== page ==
(Updates share price in sixth paragraph, company earnings in 13th paragraph.)
Sept. 1 (Bloomberg) -- Venezuelan President Hugo Chavez ordered the removal of Irish cardboard maker Smurfit Kappa Group Plc from all its farm land in an agricultural state as he deepens a push to seize large land holdings from private owners.
“We need to remove Smurfit from every square meter in Portuguesa,” Chavez said during a phone conversation with his agriculture minister broadcast on state television. “How long will they damage the land with those trees that dry out our rivers? We’re going to act faster, that’s an order I’m giving.”
Agriculture Minister Juan Carlos Loyo said Smurfit still operates on about 12,000 hectares (29,640 acres) of land between the central plains states of Portuguesa and Lara. Chavez seized 1,500 hectares of land from the Dublin-based paper products company in 2009. Smurfit’s eucalyptus plantations have dried sources of water for irrigation in Portuguesa that should be used to grow vegetables, Chavez said.
The president didn’t specify whether the government is looking to seize all of Smurfit’s land holdings in Venezuela or some plots dedicated to tree farming.
Chavez, who is receiving chemotherapy treatment in a Caracas military hospital after having a cancerous tumor removed in Cuba in June, continues to exercise his presidential duties and has called on followers to deepen his socialist revolution ahead of elections next year. Chavez also seized a cattle ranch from the U.K.-based Vestey Group Ltd.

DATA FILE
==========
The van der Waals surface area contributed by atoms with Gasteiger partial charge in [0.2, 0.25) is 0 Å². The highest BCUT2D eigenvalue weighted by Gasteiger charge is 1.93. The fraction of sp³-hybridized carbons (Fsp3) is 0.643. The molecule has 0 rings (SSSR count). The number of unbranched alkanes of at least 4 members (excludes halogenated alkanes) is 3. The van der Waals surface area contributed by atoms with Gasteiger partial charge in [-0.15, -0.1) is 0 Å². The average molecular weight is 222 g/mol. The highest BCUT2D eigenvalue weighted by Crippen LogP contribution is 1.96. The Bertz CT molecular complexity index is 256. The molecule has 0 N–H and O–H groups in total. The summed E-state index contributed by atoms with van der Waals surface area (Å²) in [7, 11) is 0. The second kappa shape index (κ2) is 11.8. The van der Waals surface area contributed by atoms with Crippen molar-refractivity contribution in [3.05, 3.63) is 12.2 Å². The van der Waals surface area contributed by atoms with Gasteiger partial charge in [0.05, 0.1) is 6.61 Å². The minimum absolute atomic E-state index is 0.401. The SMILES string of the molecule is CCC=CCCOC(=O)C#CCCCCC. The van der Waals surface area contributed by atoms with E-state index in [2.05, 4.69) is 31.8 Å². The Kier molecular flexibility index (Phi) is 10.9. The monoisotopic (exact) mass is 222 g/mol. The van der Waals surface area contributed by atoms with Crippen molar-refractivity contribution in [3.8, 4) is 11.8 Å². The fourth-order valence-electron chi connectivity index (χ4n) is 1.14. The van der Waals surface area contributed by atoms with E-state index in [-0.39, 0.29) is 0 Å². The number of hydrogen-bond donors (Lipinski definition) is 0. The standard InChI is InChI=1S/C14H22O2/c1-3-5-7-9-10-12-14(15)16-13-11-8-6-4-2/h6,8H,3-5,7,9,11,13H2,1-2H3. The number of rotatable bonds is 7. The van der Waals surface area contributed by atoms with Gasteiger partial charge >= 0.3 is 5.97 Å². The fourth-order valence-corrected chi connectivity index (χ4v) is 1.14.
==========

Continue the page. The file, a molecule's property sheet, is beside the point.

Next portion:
Smurfit’s shares fell 0.1 percent to 5.51 euros in Dublin after falling 4 percent in earlier trading. In the year to date, the shares are down 24.5 percent.
The government has turned seized farm land over to cooperatives of community farmers in what Chavez says is social justice while critics of his policies say food production has waned amid the land grabs.
The Irish company said in its second-quarter earnings report that it began talks with the Venezuelan government in July regarding a plot of land.
“Venezuelan authorities have issued precautionary measures over a further 7,253 hectares of the Group’s forestry land, with a view to acquiring it and converting its use to food production and related activities,” the filing said. “Management are in discussion with the authorities.”
‘Just the Forests’
Smurfit CEO Gary McGann said in a November teleconference that the risk of nationalization had heightened after Chavez lost a two-thirds majority in the National Assembly and following the seizures of a unit of glass bottle maker Owens- Illinois Inc. and a fertilizer plant partly owned by Koch Industries Inc.
The move comes as no surprise considering the government had already said it might seize more of Smurfit Kappa’s land in Venezuela, Robert Eason, an analyst at Goodbody Stockbrokers in Dublin, said in a note to clients.
“This event has been well flagged by the company’s management so it’s not a big issue,” Eason said in a telephone interview from Dublin. “The important thing is that Chavez is not looking to get his hands on all of the production assets, just the forests.” He has a buy recommendation on the stock.
Venezuela represented about 7 percent of Smurfit Kappa’s earnings before interest, taxes, depreciation and amortization and 4 percent of total assets, Eason said in a report today.
--Editors: John Brinsley, Ben Richardson
To contact the reporters on this story: Daniel Cancel in Caracas at firstname.lastname@example.org. Charlie Devereux in Caracas at Cdevereux3@bloomberg.net.
To contact the editor responsible for this story: Joshua Goodman at email@example.com